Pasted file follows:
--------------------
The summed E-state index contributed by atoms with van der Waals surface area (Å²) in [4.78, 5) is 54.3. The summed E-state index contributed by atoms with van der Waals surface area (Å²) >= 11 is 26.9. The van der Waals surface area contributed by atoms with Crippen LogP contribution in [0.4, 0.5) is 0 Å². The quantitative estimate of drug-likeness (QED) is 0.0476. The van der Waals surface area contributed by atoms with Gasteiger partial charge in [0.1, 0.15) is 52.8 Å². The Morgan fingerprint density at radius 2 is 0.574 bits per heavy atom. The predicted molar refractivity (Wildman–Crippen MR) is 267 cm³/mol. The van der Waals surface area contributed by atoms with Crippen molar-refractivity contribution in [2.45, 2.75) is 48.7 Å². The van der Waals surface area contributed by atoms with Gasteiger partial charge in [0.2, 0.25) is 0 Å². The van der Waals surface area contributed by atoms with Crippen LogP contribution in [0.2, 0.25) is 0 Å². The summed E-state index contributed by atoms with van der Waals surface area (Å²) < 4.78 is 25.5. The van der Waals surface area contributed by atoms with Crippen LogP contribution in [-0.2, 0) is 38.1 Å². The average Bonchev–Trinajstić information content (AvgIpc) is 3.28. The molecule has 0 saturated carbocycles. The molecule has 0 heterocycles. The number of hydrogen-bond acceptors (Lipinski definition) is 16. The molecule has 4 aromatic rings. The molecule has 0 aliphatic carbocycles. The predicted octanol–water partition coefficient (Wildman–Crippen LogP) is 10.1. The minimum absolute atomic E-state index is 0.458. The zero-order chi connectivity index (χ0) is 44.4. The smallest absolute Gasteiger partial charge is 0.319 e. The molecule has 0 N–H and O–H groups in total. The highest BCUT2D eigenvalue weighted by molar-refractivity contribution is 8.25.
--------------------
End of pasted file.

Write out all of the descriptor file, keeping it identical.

The summed E-state index contributed by atoms with van der Waals surface area (Å²) in [4.78, 5) is 54.3. The summed E-state index contributed by atoms with van der Waals surface area (Å²) >= 11 is 26.9. The van der Waals surface area contributed by atoms with Crippen LogP contribution in [0.4, 0.5) is 0 Å². The quantitative estimate of drug-likeness (QED) is 0.0476. The van der Waals surface area contributed by atoms with Gasteiger partial charge in [0.1, 0.15) is 52.8 Å². The Morgan fingerprint density at radius 2 is 0.574 bits per heavy atom. The predicted molar refractivity (Wildman–Crippen MR) is 267 cm³/mol. The van der Waals surface area contributed by atoms with Crippen molar-refractivity contribution in [2.45, 2.75) is 48.7 Å². The van der Waals surface area contributed by atoms with Gasteiger partial charge in [0.2, 0.25) is 0 Å². The van der Waals surface area contributed by atoms with Crippen LogP contribution in [0.2, 0.25) is 0 Å². The summed E-state index contributed by atoms with van der Waals surface area (Å²) < 4.78 is 25.5. The van der Waals surface area contributed by atoms with Crippen LogP contribution in [-0.2, 0) is 38.1 Å². The average Bonchev–Trinajstić information content (AvgIpc) is 3.28. The molecule has 0 saturated carbocycles. The molecule has 0 heterocycles. The number of hydrogen-bond acceptors (Lipinski definition) is 16. The molecule has 4 aromatic rings. The molecule has 0 aliphatic carbocycles. The predicted octanol–water partition coefficient (Wildman–Crippen LogP) is 10.1. The minimum absolute atomic E-state index is 0.458. The zero-order chi connectivity index (χ0) is 44.4. The smallest absolute Gasteiger partial charge is 0.319 e. The molecule has 0 N–H and O–H groups in total. The highest BCUT2D eigenvalue weighted by molar-refractivity contribution is 8.25.